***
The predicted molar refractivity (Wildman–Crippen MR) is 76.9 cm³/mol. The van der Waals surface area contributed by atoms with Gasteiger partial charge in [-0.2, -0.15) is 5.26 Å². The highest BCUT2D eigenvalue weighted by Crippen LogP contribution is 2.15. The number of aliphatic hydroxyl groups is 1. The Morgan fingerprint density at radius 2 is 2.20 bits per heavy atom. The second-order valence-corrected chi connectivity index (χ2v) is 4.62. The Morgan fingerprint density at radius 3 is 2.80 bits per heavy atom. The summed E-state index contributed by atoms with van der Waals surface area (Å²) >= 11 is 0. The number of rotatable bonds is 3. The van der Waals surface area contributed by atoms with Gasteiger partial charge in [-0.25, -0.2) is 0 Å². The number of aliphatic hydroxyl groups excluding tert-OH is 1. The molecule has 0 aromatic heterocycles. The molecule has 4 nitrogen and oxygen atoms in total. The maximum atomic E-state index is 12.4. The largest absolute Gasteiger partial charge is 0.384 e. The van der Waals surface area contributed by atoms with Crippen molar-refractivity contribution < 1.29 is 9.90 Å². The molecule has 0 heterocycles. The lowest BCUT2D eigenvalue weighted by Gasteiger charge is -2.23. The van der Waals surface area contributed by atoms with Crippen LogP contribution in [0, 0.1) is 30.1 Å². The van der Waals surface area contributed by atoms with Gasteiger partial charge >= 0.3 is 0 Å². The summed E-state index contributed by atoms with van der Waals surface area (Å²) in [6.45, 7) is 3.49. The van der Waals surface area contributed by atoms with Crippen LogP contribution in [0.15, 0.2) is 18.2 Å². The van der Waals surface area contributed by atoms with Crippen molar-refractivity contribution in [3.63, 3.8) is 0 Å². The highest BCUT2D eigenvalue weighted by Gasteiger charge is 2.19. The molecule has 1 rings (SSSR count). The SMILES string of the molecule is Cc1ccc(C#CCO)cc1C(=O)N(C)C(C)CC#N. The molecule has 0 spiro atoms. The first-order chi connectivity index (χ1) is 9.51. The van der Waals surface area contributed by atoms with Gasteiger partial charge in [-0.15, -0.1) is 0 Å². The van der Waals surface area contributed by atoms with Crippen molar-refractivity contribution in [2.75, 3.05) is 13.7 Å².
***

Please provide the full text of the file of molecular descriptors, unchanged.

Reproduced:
The predicted molar refractivity (Wildman–Crippen MR) is 76.9 cm³/mol. The van der Waals surface area contributed by atoms with Gasteiger partial charge in [-0.2, -0.15) is 5.26 Å². The highest BCUT2D eigenvalue weighted by Crippen LogP contribution is 2.15. The number of aliphatic hydroxyl groups is 1. The Morgan fingerprint density at radius 2 is 2.20 bits per heavy atom. The second-order valence-corrected chi connectivity index (χ2v) is 4.62. The Morgan fingerprint density at radius 3 is 2.80 bits per heavy atom. The summed E-state index contributed by atoms with van der Waals surface area (Å²) >= 11 is 0. The number of rotatable bonds is 3. The van der Waals surface area contributed by atoms with Gasteiger partial charge in [-0.25, -0.2) is 0 Å². The number of aliphatic hydroxyl groups excluding tert-OH is 1. The molecule has 0 aromatic heterocycles. The molecule has 4 nitrogen and oxygen atoms in total. The maximum atomic E-state index is 12.4. The largest absolute Gasteiger partial charge is 0.384 e. The van der Waals surface area contributed by atoms with Crippen molar-refractivity contribution < 1.29 is 9.90 Å². The molecule has 0 heterocycles. The lowest BCUT2D eigenvalue weighted by Gasteiger charge is -2.23. The van der Waals surface area contributed by atoms with Crippen LogP contribution in [0, 0.1) is 30.1 Å². The van der Waals surface area contributed by atoms with Gasteiger partial charge >= 0.3 is 0 Å². The summed E-state index contributed by atoms with van der Waals surface area (Å²) in [6.45, 7) is 3.49. The van der Waals surface area contributed by atoms with Crippen LogP contribution in [0.15, 0.2) is 18.2 Å². The van der Waals surface area contributed by atoms with Crippen molar-refractivity contribution in [3.63, 3.8) is 0 Å². The highest BCUT2D eigenvalue weighted by Gasteiger charge is 2.19. The molecule has 1 rings (SSSR count). The SMILES string of the molecule is Cc1ccc(C#CCO)cc1C(=O)N(C)C(C)CC#N. The molecule has 0 spiro atoms. The first-order chi connectivity index (χ1) is 9.51. The van der Waals surface area contributed by atoms with Gasteiger partial charge in [-0.15, -0.1) is 0 Å². The van der Waals surface area contributed by atoms with Crippen molar-refractivity contribution in [2.75, 3.05) is 13.7 Å².